Secretary General Jens Stoltenberg in conversation with US President Barack Obama in the Oval Office in the White House in Washington Tuesday. Photo: Cornelius Poppe / NTB scanpix
After the meeting, the former Norwegian prime minister praised Obama for being prepared to “show leadership at a time where we really need US leadership”.
He also praised the US’s European Reassurance Initiative, which has boosted US military presence in European countries on eastern fringes of Nato.
Obama said that he believed Stoltenberg was the right person to steer the alliance through the new security risks.
“This is a challenging and important time for NATO, and we are very lucky to have Secretary General Stoltenberg at the helm,” he said.
Obama commended European Nato members for the steps they are taking to halt and even reverse the recent reduction of defence budgets.
“As the strongest alliance in the history of the world, we need to make sure that each member country is properly resourcing and committing to the NATO missions that have been set forth,” he said.
“That’s the only way that we’re going to maintain the kind of collective self-defence that has been the hallmark of peace and prosperity for many, many decades now.”
Stoltenberg took over the reins of Nato on 1 October 2014, eight months after being selected as successor to former Danish prime minister Anders Fogh Rasmussen.
He spent a total of nine years as Norway’s Prime Minister before being ousted in the 2013 general election.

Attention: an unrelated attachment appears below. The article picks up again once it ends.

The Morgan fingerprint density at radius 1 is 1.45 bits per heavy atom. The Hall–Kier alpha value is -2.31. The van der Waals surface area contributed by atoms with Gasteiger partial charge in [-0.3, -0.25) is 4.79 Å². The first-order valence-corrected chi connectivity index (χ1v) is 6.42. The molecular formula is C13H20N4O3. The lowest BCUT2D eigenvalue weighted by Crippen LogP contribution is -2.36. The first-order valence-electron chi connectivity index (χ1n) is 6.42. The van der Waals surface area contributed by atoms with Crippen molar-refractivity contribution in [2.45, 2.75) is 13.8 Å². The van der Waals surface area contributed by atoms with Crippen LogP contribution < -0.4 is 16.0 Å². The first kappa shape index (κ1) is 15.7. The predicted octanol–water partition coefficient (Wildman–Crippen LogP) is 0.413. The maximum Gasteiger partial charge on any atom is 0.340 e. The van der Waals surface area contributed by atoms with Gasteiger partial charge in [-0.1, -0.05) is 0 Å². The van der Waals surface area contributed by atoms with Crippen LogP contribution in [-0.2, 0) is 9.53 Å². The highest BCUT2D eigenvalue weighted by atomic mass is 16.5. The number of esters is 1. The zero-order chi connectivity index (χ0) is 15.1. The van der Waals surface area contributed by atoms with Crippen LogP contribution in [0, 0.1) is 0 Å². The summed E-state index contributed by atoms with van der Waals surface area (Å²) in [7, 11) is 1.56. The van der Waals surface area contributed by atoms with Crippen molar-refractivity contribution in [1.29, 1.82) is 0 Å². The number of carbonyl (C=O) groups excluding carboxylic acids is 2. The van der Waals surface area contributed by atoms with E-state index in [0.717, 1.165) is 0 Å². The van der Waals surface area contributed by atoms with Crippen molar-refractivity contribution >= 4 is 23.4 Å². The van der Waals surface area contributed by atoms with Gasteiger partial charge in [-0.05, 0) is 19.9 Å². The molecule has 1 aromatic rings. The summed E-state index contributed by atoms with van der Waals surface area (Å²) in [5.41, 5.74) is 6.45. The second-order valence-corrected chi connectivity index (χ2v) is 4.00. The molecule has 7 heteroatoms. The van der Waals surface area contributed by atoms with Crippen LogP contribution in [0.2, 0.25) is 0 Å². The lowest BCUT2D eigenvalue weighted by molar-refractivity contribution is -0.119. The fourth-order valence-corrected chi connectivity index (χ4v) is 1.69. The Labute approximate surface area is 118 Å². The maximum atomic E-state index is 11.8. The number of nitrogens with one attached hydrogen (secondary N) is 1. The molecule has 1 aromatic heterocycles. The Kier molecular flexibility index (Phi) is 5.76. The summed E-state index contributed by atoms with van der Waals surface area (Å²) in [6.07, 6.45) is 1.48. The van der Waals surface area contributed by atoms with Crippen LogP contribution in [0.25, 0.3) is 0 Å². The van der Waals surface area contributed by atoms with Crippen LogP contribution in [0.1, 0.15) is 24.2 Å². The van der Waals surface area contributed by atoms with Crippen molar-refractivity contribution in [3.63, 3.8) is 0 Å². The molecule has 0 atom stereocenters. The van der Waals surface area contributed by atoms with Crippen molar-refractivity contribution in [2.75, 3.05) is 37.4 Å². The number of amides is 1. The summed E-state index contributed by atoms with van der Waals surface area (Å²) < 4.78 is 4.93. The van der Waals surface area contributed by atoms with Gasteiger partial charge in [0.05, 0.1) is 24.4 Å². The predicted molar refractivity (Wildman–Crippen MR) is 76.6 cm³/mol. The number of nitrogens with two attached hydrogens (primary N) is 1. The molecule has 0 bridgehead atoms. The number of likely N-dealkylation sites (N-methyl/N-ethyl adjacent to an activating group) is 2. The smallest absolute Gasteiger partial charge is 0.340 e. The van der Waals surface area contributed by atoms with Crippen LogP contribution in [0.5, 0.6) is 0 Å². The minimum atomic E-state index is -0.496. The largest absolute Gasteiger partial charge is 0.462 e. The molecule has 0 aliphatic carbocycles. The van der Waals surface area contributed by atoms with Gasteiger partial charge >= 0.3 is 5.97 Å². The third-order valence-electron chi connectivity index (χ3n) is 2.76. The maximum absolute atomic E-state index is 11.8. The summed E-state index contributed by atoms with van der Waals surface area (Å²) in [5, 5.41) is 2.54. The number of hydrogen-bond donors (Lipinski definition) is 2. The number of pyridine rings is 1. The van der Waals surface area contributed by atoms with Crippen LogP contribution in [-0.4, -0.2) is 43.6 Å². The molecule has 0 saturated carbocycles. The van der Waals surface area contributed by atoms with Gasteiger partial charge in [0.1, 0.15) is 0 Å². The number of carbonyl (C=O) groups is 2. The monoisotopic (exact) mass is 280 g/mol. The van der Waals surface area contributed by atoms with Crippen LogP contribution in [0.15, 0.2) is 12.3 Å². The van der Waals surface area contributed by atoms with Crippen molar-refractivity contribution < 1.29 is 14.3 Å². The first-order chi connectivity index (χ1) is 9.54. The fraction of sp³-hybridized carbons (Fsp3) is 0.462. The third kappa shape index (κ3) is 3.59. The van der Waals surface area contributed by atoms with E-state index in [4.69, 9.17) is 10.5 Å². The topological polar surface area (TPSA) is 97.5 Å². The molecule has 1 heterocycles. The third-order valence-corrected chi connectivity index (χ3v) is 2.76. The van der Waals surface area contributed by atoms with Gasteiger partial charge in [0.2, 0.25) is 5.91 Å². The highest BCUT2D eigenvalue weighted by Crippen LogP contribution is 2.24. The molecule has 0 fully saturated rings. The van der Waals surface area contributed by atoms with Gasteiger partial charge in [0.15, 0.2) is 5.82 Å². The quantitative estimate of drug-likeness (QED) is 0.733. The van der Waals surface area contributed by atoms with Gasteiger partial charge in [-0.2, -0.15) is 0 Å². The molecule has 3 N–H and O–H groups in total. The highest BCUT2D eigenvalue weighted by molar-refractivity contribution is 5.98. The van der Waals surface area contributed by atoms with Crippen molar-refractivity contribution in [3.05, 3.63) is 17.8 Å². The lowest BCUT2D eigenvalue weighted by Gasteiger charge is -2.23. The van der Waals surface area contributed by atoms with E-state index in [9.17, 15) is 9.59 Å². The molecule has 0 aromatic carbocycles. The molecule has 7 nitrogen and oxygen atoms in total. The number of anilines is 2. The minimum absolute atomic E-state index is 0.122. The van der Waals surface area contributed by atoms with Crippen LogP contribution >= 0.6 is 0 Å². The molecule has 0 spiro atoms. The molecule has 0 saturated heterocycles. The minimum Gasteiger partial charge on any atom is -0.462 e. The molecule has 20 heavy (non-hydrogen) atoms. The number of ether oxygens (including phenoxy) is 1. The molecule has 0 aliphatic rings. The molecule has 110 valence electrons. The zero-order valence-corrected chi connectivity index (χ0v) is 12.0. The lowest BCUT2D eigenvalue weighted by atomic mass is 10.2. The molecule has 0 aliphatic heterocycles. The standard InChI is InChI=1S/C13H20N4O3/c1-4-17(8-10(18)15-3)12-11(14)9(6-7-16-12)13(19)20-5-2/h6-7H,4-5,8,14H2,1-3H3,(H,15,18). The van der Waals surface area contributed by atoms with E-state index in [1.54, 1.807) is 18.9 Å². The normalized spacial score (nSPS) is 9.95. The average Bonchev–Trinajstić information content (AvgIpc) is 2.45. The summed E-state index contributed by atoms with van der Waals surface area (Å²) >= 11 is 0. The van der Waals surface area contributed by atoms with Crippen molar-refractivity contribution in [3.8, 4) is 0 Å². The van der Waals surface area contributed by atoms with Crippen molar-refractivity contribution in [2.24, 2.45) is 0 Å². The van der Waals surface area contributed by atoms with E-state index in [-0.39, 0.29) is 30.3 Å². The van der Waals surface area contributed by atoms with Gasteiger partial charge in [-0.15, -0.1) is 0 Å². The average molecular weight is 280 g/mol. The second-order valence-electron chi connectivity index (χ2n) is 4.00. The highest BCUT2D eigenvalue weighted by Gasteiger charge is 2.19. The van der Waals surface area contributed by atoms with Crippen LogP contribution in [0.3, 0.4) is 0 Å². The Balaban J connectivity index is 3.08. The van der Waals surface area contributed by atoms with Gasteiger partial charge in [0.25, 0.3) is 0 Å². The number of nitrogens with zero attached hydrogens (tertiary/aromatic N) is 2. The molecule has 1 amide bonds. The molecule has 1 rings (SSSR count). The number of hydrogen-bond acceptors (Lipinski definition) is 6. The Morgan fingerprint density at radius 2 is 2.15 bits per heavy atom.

In their meeting, they spoke about the situation in the Ukraine and the importance of the Minsk Protocol agreed with Russia and Ukraine last September to establishing peace.
Stoltenberg named the joint task force being developed by European Nato members, and the new command-and-control units being set up in the eastern European Nato countries, as some of the key recent developments made to meet the security threat from a newly aggressive Russia.
In his statement, Obama stressed the importance of the alliance in Afghanistan and in what he called the “southern front”, stressing that alliance countries needed to work both on helping the Iraqi government in its fight against IS and in helping to bring Libya under control, by providing support to the Iraqi government, Gulf Cooperation Council countries and the African Union.